On the drive home from the therapist I turned to Bill, who seemed out of place in the passenger's seat.

“I told you about the shaking, right?”

“No.”

Bill does not entertain beliefs in ghosts or spirits. This past weekend we were discussing what life would be like when I am gone. I promised him that my spirit would stay with him until he fell in love again, “Then I will leave you alone, unless she is a bitch. In that case I will haunt both of you.” Bill laughed and shook his head at me. Apparently he thought the comment was made in jest.

So I told him my story, knowing full well he would think that I was nuts. One morning I overslept and Bill and the kids were gone for the day when I awoke. I felt the bed shaking. I assumed it was Watson so I called to him. But he was not in the room. “I have got to stop taking so many drugs,” I thought to myself. Then the bed shook again, hard. “Ok, that was not drug induced,” I got up and looked around the room but found nothing unusual. I lay back done again and, once again, the bed shook hard. “Grandma, is that you?” I called out and the shaking ceased.

I looked at Bill after finishing, fully expecting to find him smirking at me. Instead his face was poker straight, “When did this happen?” he asked. The first time? About 6 weeks ago. And three times since then. “It happened to me last night,” he confessed, “I looked at you and you were sound asleep and still. Then it happened again.”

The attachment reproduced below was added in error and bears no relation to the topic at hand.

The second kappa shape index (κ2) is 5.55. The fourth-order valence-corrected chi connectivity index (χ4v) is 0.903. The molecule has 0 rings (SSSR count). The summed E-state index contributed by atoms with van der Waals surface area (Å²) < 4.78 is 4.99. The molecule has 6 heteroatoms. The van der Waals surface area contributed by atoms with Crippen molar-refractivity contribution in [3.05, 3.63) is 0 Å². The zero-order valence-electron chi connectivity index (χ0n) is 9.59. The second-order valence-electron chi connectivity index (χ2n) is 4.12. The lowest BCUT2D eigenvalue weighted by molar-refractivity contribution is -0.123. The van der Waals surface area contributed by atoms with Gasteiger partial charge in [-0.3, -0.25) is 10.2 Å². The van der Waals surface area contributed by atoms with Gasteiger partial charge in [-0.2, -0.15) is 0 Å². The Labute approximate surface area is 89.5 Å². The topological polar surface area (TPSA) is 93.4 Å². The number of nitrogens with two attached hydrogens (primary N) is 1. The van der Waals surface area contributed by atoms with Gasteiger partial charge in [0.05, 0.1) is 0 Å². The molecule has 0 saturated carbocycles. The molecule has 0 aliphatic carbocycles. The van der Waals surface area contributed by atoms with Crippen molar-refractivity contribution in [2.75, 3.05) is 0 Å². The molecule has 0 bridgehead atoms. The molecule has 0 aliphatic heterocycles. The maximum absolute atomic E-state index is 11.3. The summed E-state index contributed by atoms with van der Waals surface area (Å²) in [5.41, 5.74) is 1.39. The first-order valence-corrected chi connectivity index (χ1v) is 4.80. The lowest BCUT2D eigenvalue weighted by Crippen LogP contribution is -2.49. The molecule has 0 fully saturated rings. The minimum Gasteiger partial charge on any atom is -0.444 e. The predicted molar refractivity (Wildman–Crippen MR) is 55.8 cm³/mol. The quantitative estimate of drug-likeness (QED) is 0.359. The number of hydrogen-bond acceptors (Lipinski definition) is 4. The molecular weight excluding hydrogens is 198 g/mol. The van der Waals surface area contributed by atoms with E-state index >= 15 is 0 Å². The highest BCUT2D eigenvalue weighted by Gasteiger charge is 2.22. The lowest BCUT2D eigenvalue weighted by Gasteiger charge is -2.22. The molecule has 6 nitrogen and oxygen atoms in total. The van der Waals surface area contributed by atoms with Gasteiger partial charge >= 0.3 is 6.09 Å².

We were both quiet for a few moments. There we were two scientists, both logical to a fault, facing the reality that we had both experienced the same supernatural occurrence in the same place at different times.

Then a funny thought crossed my mind. Maybe Bill’s grandfather, Mel, had met Amelia. I had this funny vision of these two little old people running around our bed like children at play, seeing who could shake harder and wanting desperately for us to know that they are here.

Yesterday morning when I awoke, someone was holding my hand. I assumed it was Bill, but when I opened my eyes I discovered that Bill was not in the room. I looked at my cupped hand: It was empty, but it felt like someone else’s hand was there. Then it happened again this morning.

Maybe I am crazy, but I don’t think so. Someone is with me, and I finally feel safe and settled.

1 comment:

bradwuga said...

We know so much less than we think we do. There's so much that we don't understand, can't explain, and, I would argue, often can't even sense, going on around us all the time. I am one of those rare breeds that holds on strongly to a belief in a very real God despite nearly three decades of education that would love to beat it out of me. I believe in a real Heaven and a real Hell and that real people go there. I also believe in angels, demons, and the whole deal. I also believe that prayers get answered, and I know that a lot of people have been praying for you. So, while these bed-shaking experiences are a little spooky to me as I read them, they are comforting to you. It's all a matter of perspective in that sense....but none of it sounds outlandish to me. It all comes down to the fact that God loves you and knows exactly what you need.